Reviews written by registered user
|6 reviews in total|
A lesson in filmmaking excellence. When so many movies feel it
necessary to lecture us about politics and/or the environment (Avatar),
or try to Be Significant and Important (too many to mention, but can
start with The Fifth Estate), what a blast of fresh air is Captain
Phillips. What makes this film special is that everyone involved is
primarily interested in telling a great, dramatic story and not with
lecturing us on their own particular viewpoints. That said, there is
plenty of rich subtext here about wealth, poverty, work, and other
matters--this is not just empty action a la Michael Bay or even
Director Greengrass has a gift for making us feel with his characters by dramatic action and gesture and not via empty dialogue. The 'villains' here are 3 dimensional--they have motives, fears and are not stupid. It is really nice to see black actors not being pandered to but rather represented as actual human beings with complex minds and emotions.
The true star of the movie is Tom Hanks, who I don't particularly like or dislike. But here, his acting is on another level. I do not know how he is able to convey multiple emotions with a single glance--fear, scheming and pity all at once. If you are not either in tears or on the border of tears at the end, then you may not be human.
Taste is taste and cannot be explained, but some critics find themselves in a quandary here. This movie does not exalt the military--it only presents the facts (perhaps dramatized of course). But we are so used to seeing the military demonized that many critics don't know how to react. The same is true of the Somali's here--again, we're used to seeing Africans being pandered to, to non-Africans vilified and blamed for all matter of things (slavery, imperialism, the high crime rate, you name it). Here, the Somali's are presented as they are--poverty stricken, desperate, and struggling. When we see their small boat up against a huge shipping freighter, this speaks volumes without saying a word. Of course what they do is wrong, but it is hard not to understand why they do it.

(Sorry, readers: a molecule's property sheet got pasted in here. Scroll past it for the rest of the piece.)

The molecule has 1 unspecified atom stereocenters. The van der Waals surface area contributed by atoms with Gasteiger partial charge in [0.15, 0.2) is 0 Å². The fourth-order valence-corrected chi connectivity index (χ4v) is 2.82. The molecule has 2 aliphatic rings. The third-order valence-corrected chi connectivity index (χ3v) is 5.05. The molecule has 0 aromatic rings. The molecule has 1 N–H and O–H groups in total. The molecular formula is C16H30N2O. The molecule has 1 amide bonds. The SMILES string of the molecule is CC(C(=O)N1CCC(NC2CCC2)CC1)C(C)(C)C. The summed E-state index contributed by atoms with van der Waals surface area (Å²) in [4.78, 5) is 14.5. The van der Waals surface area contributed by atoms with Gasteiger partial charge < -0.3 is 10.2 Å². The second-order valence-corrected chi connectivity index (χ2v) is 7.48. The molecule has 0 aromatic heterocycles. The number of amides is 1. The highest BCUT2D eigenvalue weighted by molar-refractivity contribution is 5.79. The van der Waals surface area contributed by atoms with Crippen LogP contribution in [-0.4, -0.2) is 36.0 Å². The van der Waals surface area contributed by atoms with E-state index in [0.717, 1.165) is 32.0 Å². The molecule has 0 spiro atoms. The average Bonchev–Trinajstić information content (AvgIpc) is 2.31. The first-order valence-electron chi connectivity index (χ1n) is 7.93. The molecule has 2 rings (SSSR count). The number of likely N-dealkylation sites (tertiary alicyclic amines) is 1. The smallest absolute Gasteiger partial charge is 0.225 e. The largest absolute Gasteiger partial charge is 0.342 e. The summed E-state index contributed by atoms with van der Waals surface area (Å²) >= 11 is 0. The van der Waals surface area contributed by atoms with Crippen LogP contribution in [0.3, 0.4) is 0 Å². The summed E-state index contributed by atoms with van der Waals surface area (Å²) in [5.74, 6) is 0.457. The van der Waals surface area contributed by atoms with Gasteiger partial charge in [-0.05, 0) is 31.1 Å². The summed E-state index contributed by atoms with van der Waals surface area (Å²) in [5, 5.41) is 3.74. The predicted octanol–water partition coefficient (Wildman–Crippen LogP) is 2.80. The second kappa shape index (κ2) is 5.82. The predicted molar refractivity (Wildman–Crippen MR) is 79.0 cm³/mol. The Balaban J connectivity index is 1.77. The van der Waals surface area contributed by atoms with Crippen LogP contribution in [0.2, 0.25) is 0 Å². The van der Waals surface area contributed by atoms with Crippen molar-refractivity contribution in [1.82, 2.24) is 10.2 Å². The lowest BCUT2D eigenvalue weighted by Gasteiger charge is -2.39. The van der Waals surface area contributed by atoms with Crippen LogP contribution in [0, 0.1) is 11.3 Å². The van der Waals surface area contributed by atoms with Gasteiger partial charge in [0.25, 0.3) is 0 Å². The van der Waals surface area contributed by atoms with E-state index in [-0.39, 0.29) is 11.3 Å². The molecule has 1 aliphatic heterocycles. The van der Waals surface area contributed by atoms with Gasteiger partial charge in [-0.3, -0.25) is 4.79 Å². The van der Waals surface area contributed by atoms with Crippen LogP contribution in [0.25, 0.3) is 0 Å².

All that said, this movie works just as plain old action/drama. It belongs up there with films like Deliverance, Goodfellas, the Godfather- -movies with action, bite and substance. And Hanks delivers a performance that is really remarkable.
I suspect this movie will be ignored come Oscar time. Because while it will certainly be the best movie of the past 5 or next 5 years, it does not follow any particular political belief nor espouse anything at all. And for Hollywood, you'd better engage in Groupthink if you want an Oscar.
This is not a good movie. How can an experienced, talented director show the villain/ghost/bad guy/girl so early in a movie? At that point, almost all suspense is lost. If we didn't know if the 2 girls were imagining things, or if maybe some other character was doubling as Mama. . . . if the plot had some uncertainty then the movie would have been far better. Instead, it is rather full of clichés, often makes no sense and is on the whole a big disappointment. The trailer was genuinely more frightening than the movie. You know a movie isn't good when you start looking for and counting the number of things that don't make sense (visiting dark cabins after 10pm rather than at 10am, etc), and I did that a lot. The only interesting thing is Jessica Chastain's face, which is oddly complex and bony.